Tuesday, December 12, 2017
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Living With Defensive Routines

Living With Defensive Routines

So how do people live with defensive routines? It turns out that living with defensive routines requires a defensive psychodynamic. There are five principle strategies that each of us deploys.

1. Feel helpless, powerless and fail to see the point. An aspect of this is to feel demotivated as well.
2. Become cynical
3. Blame others and the system
4. Produce the routine in others
5. Collude to avoid difficult people and situations.

Now let us examine each of these in more detail. As we do so it is worth reflecting on the self-reinforcing nature of a defensive routine. It transpires that when attempting to change a defensive routine, the first thing that happens is that is activated. Paradoxically, attempts to change a defensive routine can strengthen the limiting and anti-learning nature of such routines. As part of our seminar, we examine how to deal with this knotty problem.

1. Feeling helpless makes sense in the presence of a greater force. For most of us this means other people, particularly difficult people who are senior in the hierarchy to which we belong. Paradoxically, the more senior the executive in a classic monopoly culture (see ?Generic Cultures? and business transformation) the more difficult it becomes to constructively address and change the self-reinforcing practices that are usually embedded in the culture.

2. Become cynical. This is the tendency to sneer, diminish and generally ?dis? declarations about and behaviours that evidence good intentions. Conversations tend to be circular and focus on familiar issues, having the character of a ritual. Participants in meetings tend to contribute that which they know to be acceptable to others and in this and other ways seek the approval of others even if this produces a sub-optimal business result.

3. Blame others and the system. This can be quite insidious, placing the responsibility (or blame) onto others, to demand they change (so that we do not have to) takes people into power struggle with others. Even those whom we depend upon for deliverables that support us. This leads to a highly politicised feel to a business in which defend/attack behaviour is normal. In extremis this can lead to a cult of personality (which we call personality soup) in which the whole system gears itself to meeting the needs and gaining the approval of a few critical senior managers.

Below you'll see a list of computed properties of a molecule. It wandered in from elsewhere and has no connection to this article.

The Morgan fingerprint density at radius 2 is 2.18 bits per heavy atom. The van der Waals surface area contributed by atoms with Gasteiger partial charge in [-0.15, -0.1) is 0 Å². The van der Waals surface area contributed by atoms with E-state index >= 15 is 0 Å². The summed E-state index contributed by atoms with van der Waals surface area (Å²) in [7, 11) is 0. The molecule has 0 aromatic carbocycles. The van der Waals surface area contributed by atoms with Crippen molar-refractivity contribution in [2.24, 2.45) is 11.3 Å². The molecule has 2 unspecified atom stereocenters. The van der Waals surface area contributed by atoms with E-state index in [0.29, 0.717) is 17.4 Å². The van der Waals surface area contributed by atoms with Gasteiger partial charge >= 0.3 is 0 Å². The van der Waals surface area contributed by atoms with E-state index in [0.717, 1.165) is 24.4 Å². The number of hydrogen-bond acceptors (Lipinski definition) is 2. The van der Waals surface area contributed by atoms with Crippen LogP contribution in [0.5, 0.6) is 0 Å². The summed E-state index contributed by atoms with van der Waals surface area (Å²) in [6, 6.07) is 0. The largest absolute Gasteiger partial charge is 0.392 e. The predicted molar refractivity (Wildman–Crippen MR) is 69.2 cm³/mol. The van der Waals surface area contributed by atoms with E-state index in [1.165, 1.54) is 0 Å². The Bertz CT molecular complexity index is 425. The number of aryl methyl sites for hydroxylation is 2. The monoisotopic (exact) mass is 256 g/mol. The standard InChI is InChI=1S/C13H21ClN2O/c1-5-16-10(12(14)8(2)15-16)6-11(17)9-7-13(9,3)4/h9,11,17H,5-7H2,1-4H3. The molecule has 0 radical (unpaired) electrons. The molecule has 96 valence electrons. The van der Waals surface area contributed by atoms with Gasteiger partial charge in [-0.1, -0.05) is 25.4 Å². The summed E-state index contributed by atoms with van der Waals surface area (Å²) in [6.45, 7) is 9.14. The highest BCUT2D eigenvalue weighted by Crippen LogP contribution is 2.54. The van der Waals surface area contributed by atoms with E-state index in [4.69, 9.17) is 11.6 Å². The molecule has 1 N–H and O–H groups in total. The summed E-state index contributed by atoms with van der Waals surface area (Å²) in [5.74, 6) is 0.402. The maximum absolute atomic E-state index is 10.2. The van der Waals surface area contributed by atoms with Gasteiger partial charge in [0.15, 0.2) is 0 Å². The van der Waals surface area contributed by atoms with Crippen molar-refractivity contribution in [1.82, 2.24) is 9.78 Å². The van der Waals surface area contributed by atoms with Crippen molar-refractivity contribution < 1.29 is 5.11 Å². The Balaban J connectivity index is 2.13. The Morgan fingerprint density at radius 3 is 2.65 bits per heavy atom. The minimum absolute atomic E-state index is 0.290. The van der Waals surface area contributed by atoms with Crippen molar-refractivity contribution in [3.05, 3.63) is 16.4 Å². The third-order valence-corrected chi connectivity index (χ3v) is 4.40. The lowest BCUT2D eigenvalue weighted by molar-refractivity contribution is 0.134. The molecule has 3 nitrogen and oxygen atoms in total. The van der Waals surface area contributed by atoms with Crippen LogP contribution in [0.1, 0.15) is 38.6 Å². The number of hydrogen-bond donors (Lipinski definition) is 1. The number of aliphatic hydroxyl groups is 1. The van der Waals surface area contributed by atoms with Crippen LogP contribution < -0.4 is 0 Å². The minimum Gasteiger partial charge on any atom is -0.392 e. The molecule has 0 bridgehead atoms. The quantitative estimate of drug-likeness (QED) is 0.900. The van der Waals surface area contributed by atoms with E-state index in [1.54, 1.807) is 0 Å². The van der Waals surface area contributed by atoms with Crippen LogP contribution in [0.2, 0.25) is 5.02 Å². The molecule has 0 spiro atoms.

4. Produce the routine in others. Individuals talk about or deal with issues/problems in such a manner, that they are unaware of their own causal responsibility. How many managers blame another for the very difficulty that they themselves have initiated? At these critical moments the recipient can either take the behaviour, or risk further wrath by seeking to make causation discussable. At these times we learn our scripts and act them out when faced with a super-ordinate who asks us to accept responsibility for the very difficulty they have caused. We learn our place in the pecking order. Sadly these learnt behaviours can make us seem supportive (for which read, compliant and cynical) at the time of the discussion, it is only later when another understanding emerges that the support seems suspect. Most of us have experienced or commissioned the following at some point or another:

  • People who create arbitrary deadlines, without regard to existing workflows, thereby causing scheduling problems.
  • People who leap to solutions and decisions without having the relevant technical data or the least idea how they are impacting others.
  • People who infringe the responsibilities of others and attack when this is raised.
  • People who have a too difficult tray, and procrastinate (for a variety of rational but specious reasons) hoping the problems will go away.

5. Most of us are critical of defensive routines when we are on the receiving end, but fail to surface and examine our own when we deploy them. Not only are we unaware of our own but also vigorously resist any feedback that may make us aware. When we have unspoken agreements with others, collusion helps us to avoid collision. The rule to deal with situations that are potentially embarrassing or threatening is to bypass it by finding a familiar and comfortable displacement. The unspoken collusion is to make this bypass undiscussable and to make the undiscussability undiscussable.

Most people feel helpless to change defensive routines because the very attempt to engage demands huge energy and emotional commitment. In itself this inhibiting reaction feeds back into habitual low energy forms of behaviour that at defend us from the immediacy of the situation we face, whilst simultaneously guaranteeing that we layer up a number of unresolved issues into our lives. Some choice, open a can of worms with all the unpredictability of the outcome or live with the slow burn and stress of unresolved issues that are bypassed with others by unspoken collusive agreements.